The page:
Grayslake Dist. 46 hopes diversity policy boosts achievement
Grayslake Elementary District 46 is creating a diversity policy that officials say could help boost student achievement.
Among the goals and objectives of the proposed policy, as outlined by a committee, are training employees to work with culturally diverse students and ensuring multicultural education moves from a tolerance approach to one of acceptance, respect and affirmation.
Multicultural themes and perspectives would be embedded in all content areas as a way to benefit all students.
District 46 board member David Northern helped spark the idea of creating a diversity policy, saying he saw an opportunity for the district to be proactive in the wake of debates over transgender students and other diversity-related issues in the suburbs and nationally.
The district's diversity committee also examined student achievement gaps linked to race and ethnicity, children with English as a second language, and income.
"One of our district's goals is to be one of the top 10 performing districts in the county," Northern said. "With that goal, we have to address many areas, but one is achievement gaps, which are more prevalent within students that are in the categories of low-income, (limited English proficiency), racial and ethnic groups, and students with disabilities."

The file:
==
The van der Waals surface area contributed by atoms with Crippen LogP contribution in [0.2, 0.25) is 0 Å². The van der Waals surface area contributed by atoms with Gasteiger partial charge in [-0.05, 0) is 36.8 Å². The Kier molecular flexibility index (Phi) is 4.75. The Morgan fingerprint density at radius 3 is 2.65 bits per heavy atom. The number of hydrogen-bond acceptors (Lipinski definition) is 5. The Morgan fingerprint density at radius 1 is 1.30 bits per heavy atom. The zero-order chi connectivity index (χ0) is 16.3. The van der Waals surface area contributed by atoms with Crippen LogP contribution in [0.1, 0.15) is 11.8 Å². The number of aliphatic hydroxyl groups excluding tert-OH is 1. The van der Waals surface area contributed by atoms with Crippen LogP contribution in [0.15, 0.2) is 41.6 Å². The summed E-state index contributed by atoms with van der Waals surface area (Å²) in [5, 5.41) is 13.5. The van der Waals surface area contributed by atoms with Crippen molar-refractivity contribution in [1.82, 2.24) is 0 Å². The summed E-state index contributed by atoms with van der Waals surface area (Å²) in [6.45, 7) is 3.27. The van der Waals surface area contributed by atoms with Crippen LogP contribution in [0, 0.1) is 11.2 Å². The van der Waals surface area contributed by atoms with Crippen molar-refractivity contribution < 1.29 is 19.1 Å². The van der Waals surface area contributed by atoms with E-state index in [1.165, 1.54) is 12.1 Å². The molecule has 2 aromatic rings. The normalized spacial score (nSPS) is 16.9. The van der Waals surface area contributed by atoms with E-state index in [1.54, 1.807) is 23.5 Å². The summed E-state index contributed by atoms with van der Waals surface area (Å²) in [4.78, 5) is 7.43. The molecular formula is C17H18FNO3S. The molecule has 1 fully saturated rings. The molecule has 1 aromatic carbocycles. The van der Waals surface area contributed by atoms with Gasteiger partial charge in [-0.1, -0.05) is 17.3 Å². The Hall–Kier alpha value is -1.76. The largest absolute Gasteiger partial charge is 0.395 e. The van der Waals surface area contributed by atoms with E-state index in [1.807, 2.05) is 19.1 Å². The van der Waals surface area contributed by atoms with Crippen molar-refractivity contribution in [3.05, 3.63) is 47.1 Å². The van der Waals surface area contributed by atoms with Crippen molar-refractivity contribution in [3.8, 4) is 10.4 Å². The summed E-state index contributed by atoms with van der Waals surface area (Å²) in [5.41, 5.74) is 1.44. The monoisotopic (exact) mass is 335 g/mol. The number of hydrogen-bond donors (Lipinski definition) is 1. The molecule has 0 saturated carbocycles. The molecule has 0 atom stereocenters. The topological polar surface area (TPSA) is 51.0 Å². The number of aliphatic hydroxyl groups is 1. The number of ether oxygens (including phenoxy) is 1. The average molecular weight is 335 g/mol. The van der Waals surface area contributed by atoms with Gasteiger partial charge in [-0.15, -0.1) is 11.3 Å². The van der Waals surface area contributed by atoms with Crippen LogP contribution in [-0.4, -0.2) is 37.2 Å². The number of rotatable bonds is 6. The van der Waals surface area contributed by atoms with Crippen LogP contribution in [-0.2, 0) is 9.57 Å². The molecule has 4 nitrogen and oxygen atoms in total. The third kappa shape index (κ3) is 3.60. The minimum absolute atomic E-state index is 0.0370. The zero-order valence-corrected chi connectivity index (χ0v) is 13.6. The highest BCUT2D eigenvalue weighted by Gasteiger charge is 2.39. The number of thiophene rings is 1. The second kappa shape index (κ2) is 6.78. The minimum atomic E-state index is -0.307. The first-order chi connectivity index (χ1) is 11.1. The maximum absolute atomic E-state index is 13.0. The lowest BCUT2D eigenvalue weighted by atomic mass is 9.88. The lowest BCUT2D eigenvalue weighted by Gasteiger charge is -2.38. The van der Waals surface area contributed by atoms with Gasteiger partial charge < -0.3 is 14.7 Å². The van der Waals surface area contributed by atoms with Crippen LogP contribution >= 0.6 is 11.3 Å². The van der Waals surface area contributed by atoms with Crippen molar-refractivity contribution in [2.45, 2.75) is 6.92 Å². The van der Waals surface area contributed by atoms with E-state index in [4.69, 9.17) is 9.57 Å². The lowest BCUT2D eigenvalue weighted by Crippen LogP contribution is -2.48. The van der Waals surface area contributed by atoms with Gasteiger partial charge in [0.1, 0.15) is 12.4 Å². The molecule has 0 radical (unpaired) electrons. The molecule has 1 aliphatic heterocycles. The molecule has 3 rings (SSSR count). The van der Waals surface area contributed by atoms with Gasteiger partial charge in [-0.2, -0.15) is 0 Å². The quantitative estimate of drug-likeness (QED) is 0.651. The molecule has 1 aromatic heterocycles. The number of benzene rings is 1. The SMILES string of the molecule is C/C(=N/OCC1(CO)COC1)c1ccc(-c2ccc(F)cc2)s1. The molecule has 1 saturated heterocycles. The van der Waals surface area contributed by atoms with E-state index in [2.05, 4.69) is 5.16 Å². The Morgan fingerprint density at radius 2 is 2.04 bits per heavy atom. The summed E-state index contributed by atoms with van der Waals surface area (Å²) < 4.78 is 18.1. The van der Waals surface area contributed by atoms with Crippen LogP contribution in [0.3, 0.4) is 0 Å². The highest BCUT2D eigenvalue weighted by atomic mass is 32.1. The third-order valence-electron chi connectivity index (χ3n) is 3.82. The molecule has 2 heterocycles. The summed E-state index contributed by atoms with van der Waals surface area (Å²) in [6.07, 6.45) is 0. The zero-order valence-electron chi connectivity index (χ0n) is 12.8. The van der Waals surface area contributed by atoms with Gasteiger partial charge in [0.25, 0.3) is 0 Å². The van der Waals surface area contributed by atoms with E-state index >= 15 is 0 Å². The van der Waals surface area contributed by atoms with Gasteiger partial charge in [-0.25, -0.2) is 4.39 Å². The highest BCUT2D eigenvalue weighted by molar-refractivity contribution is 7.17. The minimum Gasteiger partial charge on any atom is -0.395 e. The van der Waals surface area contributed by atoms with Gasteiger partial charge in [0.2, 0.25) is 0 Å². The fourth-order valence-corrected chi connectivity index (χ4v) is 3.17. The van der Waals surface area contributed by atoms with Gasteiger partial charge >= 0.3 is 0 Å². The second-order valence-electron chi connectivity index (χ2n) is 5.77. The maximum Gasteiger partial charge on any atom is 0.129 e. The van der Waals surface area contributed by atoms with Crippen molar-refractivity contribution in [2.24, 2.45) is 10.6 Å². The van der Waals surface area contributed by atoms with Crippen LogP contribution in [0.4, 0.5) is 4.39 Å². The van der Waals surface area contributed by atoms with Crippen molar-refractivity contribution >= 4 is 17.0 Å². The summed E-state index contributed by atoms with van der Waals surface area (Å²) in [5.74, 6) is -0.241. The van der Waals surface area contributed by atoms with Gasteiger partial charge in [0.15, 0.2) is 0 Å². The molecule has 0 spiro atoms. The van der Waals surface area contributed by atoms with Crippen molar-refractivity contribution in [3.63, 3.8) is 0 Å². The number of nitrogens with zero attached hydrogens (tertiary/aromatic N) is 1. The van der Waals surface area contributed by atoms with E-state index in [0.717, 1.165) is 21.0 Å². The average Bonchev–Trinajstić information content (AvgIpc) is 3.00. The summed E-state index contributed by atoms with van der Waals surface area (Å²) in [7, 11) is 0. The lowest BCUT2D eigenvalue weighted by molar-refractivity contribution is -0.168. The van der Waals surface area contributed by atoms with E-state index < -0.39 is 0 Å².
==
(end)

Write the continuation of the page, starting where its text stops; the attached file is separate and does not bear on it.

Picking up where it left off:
Superintendent Ellen Correll said the policy would help student achievement by ensuring they are prepared to be part of a multicultural society.
About 29 percent of the district's 3,967 students are considered low-income, according to the most recent Illinois State Board of Education report card. The demographic breakdown shows 58 percent are white, followed by 26 percent Hispanic, 8 percent Asian and 3 percent black.
Roughly 17 percent of students are disabled. Another 13 percent are English learners.
Diversity is defined as part of District 46's proposed policy. It's considered a fluid concept that includes gender, race, socioeconomic background, linguistic differences, sexual orientation, gender identity and expression, variations of talents and abilities, and special needs.
Making an effort to embrace diversity would enhance students' civic and democratic values, boost learning, allow for deeper thinking and provide children with opportunities to have positive interactions with other races and ethnicities, according to the proposed policy.
Part of the proposal states District 46 would seek to recruit and retain employees who reflect a culturally rich and diverse perspective.